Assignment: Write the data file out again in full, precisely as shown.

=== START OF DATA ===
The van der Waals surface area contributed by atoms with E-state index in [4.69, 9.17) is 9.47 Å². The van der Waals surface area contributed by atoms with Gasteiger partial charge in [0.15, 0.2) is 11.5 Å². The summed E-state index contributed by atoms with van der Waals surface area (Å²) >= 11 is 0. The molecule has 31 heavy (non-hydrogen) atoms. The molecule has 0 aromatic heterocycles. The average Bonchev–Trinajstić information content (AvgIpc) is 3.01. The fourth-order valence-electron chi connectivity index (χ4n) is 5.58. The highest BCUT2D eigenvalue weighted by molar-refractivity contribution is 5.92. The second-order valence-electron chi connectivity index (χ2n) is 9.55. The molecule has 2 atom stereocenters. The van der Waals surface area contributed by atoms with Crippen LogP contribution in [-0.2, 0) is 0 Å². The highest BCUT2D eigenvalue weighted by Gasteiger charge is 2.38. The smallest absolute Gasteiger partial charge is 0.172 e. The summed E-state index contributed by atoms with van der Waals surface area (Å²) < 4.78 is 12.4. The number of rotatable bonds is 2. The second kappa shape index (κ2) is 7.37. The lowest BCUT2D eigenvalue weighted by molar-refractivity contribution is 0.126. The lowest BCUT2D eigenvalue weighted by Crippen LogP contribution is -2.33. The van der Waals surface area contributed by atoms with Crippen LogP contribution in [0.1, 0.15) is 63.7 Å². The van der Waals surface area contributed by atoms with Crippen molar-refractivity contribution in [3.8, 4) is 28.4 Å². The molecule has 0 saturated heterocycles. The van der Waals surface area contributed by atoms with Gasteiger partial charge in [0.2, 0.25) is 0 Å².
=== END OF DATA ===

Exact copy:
The van der Waals surface area contributed by atoms with E-state index in [4.69, 9.17) is 9.47 Å². The van der Waals surface area contributed by atoms with Gasteiger partial charge in [0.15, 0.2) is 11.5 Å². The summed E-state index contributed by atoms with van der Waals surface area (Å²) >= 11 is 0. The molecule has 31 heavy (non-hydrogen) atoms. The molecule has 0 aromatic heterocycles. The average Bonchev–Trinajstić information content (AvgIpc) is 3.01. The fourth-order valence-electron chi connectivity index (χ4n) is 5.58. The highest BCUT2D eigenvalue weighted by molar-refractivity contribution is 5.92. The second-order valence-electron chi connectivity index (χ2n) is 9.55. The molecule has 2 atom stereocenters. The van der Waals surface area contributed by atoms with Crippen LogP contribution in [-0.2, 0) is 0 Å². The highest BCUT2D eigenvalue weighted by Gasteiger charge is 2.38. The smallest absolute Gasteiger partial charge is 0.172 e. The summed E-state index contributed by atoms with van der Waals surface area (Å²) < 4.78 is 12.4. The number of rotatable bonds is 2. The second kappa shape index (κ2) is 7.37. The lowest BCUT2D eigenvalue weighted by molar-refractivity contribution is 0.126. The lowest BCUT2D eigenvalue weighted by Crippen LogP contribution is -2.33. The van der Waals surface area contributed by atoms with Crippen LogP contribution in [0.1, 0.15) is 63.7 Å². The van der Waals surface area contributed by atoms with Crippen molar-refractivity contribution in [3.8, 4) is 28.4 Å². The molecule has 0 saturated heterocycles. The van der Waals surface area contributed by atoms with Gasteiger partial charge in [0.2, 0.25) is 0 Å².